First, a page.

We can either throw out the work of the researchers involved, or look more closely for the missing factor(s). We really now have two independent studies where very low chronic doses of imidacloprid caused a very high percentage of the bees to die. We also have several studies where the bees seem not to be effected at the same low chronic doses. The statistics for all of the studies are fairly conclusive; we are not talking about doubt because of a small effect. We really have two very different sets of results, so why?
One thing that Shmuck noted was that in the Suchail study the bees only consumed ~12 µl/bee/day of sugar solution, whereas in his studies, most of the bees were eating 45-75 µl/bee/day. However, Shmuck’s Germany II site, the bees were only consuming about 38-40 µl/bee/day. Perhaps Suchail’s bees and Shmuck’s bees at the Germany II site were not as healthy as they could have been. The Shmuck paper should be seen as confirmation that there are times when very small chronic levels of imidacloprid can kill bees in some circumstances – probably when they are already somewhat sick.
Usually researchers try their best to only change a single variable at a time. When studying toxins, one wants to start with healthy bees. Undoubtedly, none of the hives sampled were outwardly sick. If as seems likely, a low dose of neoncotinoids can cause damage that is commonly not lethal, then we are fortunate that the two studies did find lethal effects.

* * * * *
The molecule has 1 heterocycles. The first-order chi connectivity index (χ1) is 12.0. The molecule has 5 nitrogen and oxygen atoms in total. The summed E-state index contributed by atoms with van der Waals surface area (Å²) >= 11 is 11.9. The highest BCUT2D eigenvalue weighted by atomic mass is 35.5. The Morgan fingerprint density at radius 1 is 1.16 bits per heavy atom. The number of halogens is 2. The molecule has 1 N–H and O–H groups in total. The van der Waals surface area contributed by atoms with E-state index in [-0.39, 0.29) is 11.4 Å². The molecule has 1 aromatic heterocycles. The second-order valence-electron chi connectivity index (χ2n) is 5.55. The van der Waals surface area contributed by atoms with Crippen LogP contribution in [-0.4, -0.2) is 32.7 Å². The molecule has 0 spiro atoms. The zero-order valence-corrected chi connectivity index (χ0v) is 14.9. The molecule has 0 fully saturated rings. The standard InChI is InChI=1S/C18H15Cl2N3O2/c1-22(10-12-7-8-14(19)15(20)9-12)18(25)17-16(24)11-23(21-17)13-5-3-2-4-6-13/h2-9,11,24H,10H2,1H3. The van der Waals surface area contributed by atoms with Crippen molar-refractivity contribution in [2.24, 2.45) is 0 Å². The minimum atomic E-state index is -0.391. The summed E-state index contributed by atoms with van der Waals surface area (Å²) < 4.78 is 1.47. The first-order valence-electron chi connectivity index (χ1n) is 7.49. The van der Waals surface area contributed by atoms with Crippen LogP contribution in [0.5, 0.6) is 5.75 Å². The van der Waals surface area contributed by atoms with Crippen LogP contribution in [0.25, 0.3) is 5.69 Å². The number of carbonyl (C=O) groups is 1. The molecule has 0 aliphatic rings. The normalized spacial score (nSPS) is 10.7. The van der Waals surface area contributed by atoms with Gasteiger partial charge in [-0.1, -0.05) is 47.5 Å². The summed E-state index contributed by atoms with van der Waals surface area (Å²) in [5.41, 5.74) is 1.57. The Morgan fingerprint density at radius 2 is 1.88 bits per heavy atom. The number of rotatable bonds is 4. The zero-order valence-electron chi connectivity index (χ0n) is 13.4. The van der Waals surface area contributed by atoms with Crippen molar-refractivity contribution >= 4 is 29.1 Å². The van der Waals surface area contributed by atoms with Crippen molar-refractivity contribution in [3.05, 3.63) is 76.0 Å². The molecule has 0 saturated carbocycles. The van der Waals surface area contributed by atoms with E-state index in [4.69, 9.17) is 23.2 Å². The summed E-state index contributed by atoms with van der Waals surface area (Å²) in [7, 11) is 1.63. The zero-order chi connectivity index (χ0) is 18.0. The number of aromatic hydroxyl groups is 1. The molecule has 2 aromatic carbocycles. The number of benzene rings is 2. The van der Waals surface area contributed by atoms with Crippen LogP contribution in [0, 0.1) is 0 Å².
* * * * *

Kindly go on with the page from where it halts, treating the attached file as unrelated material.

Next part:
Other studies have shown learning disabilities for bees give low doses of imidacloprid (Decourtye, 2004). The presence of insecticide may reduce individual bee’s performance in their hive duties, but such non-lethal impairment is not recorded by lethality studies. Bees which lose the ability to find their way home are effectively lost to the colony even if they have not died. Nervous system deterioration due to low levels of neonicotinoid insecticides may not kill bees directly, and so is invisible to studies that only count dead bees. However any number of added stressors could give rise to the death of already damaged bees.
What the two experiments are telling us is that the presence of very small levels of imidacloprid can be fatal to an otherwise tolerable colony. This observation goes a long way to help us understand the dynamics of CCD. Without the pesticide, the bees natural immune response is able to keep infection under control. Disease surveys usually find many pathogens present in healthy bee hives at non-threatening levels. External stresses can precipitate an outbreak of disease. Healthy, non-poisoned colonies may get sick, but with the natural immune response of the bees, the colony can usually recover from such outbreaks. Not so for bees with damaged nervous systems. Once a pathogen gets a foothold, it is likely to multiply and infect neighboring colonies, and a CCD outbreak is born.
I’m often asked which products are OK and which should be avoided. Hence the mnemonic in the title to help you remember I’m getting rid of Imidacloprid. Say it three times out loud, and when you read the labels at the garden store you will remember: I’m getting rid of Imidacloprid.